Back to learning, but not as we knew it
IT will be a ‘back to school' like no other when schools gates reopen after lockdown.
With health and safety guidance changing almost daily, schools will be guided by the latest scientific evidence available and its feasibility in their individual circumstances.
However, keeping children and staff physically safe is just one element in what will be a wider challenge.
Every child will have lived through a different experience and while we are used to supporting our pupils through the many varied challenges they face, the last few months will have amplified those challenges exponentially.
As teachers, indeed as a society, we have no precedent in terms of a recovery strategy. However, any evidence we have suggests that when schools reopen, pastoral support, safeguarding and wellbeing services will be paramount, and learning flexible initially.
For many children, returning to school may be their first chance to talk about their experiences and one of the first challenges will be to identify what those have been.
As children share their stories this will in turn give some indication of any safeguarding concerns - and we will doubtless see such concerns manifest themselves not only in those previously regarded as vulnerable.
In the worst cases, young people will have seen relatives or friends directly affected by the virus - they may even have lost someone close.
There will also have been other losses - the loss of contact with close relatives like grandparents or the loss of a parent's job.
Similarly, children already living in a challenging home environment will have seen that magnified, especially if alcohol or drug abuse and domestic violence are involved.
For some, unfortunately, school does not feel like a good place to be and the lockdown will have been a welcome respite. For them, the challenge of returning will not be what has happened while school was closed but the prospect of coming back.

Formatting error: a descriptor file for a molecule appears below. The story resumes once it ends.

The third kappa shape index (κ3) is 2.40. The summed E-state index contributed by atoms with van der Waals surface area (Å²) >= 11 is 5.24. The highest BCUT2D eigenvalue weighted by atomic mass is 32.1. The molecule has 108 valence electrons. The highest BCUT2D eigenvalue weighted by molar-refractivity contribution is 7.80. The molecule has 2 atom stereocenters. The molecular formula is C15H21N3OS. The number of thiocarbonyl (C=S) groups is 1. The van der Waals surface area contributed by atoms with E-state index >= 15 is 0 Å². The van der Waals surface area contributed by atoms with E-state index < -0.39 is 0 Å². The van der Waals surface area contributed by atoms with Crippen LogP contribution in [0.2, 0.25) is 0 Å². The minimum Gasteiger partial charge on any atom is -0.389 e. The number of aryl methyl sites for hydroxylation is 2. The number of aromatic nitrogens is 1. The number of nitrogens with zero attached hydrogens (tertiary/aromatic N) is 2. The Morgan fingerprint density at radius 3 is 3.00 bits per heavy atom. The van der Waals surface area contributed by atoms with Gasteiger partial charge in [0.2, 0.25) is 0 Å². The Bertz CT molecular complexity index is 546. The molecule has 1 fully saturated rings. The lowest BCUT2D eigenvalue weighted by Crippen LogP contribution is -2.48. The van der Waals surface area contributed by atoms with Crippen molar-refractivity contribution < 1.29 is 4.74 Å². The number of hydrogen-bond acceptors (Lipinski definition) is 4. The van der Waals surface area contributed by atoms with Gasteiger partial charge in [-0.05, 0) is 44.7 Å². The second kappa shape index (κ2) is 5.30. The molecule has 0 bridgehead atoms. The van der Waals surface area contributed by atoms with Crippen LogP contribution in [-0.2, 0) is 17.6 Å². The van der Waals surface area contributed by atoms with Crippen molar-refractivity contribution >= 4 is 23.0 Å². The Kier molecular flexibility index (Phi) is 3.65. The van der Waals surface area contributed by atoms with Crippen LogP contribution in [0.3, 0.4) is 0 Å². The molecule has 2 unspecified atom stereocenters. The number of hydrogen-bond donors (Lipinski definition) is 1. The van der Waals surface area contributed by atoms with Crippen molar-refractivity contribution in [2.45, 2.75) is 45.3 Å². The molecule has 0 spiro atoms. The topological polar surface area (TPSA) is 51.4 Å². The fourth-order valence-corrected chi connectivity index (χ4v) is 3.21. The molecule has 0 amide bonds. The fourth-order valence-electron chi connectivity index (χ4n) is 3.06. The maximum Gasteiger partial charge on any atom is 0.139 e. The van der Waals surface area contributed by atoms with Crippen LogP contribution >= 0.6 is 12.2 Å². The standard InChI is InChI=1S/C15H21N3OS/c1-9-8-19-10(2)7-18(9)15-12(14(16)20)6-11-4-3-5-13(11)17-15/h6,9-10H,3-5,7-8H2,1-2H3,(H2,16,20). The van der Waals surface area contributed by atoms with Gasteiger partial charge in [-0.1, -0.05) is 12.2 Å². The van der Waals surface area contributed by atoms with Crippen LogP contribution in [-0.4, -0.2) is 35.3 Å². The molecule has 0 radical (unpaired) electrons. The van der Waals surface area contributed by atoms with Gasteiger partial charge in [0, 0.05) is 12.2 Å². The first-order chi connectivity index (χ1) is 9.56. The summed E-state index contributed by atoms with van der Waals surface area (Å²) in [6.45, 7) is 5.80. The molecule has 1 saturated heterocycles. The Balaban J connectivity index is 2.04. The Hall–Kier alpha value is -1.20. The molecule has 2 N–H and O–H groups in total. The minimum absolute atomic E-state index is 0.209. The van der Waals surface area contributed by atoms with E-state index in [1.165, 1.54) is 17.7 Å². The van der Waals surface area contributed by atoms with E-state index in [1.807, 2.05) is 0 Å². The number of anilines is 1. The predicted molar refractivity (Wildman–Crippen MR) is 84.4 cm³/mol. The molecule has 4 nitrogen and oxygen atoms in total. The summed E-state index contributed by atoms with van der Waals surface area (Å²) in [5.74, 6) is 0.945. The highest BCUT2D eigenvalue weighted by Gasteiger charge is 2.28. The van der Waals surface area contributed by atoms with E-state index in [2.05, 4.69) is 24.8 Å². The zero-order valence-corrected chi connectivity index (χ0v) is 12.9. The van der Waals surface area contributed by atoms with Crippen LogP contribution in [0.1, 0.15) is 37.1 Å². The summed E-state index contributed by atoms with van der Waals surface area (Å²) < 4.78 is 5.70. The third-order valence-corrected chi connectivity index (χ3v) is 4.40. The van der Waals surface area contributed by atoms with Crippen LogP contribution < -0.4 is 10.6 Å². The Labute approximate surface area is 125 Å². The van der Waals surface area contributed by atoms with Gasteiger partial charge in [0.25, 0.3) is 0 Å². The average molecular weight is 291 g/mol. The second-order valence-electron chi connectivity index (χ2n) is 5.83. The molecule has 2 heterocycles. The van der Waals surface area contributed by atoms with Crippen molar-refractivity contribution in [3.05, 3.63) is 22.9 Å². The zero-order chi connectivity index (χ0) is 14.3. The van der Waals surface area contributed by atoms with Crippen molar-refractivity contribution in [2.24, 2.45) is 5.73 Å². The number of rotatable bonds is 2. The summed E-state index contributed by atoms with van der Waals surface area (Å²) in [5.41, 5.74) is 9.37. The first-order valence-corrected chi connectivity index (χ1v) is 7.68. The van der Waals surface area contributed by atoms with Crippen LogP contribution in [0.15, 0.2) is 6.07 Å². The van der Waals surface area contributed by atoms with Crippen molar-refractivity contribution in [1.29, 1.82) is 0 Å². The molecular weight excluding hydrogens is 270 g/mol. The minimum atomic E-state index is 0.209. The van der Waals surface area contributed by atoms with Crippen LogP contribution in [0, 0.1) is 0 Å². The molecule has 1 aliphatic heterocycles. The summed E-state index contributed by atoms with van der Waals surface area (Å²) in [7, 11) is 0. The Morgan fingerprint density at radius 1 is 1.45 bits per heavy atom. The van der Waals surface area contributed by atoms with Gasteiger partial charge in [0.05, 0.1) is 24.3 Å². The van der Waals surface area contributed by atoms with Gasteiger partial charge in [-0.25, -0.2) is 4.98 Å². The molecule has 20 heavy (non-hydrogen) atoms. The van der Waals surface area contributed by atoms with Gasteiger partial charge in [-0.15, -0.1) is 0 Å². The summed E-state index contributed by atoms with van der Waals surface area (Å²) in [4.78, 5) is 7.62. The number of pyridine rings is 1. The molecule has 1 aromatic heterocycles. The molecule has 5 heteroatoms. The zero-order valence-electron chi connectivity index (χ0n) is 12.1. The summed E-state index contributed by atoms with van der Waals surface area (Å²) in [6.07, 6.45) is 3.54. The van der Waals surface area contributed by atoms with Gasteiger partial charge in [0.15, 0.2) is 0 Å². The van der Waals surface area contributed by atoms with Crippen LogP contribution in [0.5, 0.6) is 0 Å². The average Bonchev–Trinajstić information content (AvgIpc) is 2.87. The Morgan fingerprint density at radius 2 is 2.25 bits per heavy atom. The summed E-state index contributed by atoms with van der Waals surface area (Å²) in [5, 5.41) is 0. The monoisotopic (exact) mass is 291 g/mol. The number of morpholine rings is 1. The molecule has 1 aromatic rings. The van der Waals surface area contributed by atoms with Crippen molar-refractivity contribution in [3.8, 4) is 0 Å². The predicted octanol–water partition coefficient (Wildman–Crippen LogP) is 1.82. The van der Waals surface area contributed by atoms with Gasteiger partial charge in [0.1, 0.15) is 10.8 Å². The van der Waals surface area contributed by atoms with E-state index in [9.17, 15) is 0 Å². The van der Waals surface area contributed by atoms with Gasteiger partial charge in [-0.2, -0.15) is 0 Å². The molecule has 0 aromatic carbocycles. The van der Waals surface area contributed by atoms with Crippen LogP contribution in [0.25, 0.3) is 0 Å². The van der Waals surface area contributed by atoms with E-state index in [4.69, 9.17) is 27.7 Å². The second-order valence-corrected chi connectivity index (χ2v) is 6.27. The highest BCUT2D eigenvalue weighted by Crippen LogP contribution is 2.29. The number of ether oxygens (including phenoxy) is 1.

Teachers then face all this before they can think about starting to teach pupils who have effectively lost almost four months of their learning year, despite online learning.
According to research Northern Ireland pupils' engagement with online learning was amongst the highest in the UK – a tribute to our teachers – but the lockdown also threw into stark relief the socio economic divide in our communities. Without access to internet or laptops, many children have been unable to keep up.
Even before Covid-19 this was an issue we have been highlighting as we have been struggling to ensure children's education has not suffered despite swingeing austerity.
The minister has undertaken to provide whatever it takes to ensure children can get back to normal and we trust he will follow through with that.
In the meantime it must be appreciated that one size will not fit all when it comes to reintegrating children into class.
Ironically, although they'll be back to school at last, learning as we knew it may be off the normal curriculum for a while.
:: Jacquie White is General Secretary of the Ulster Teachers' Union.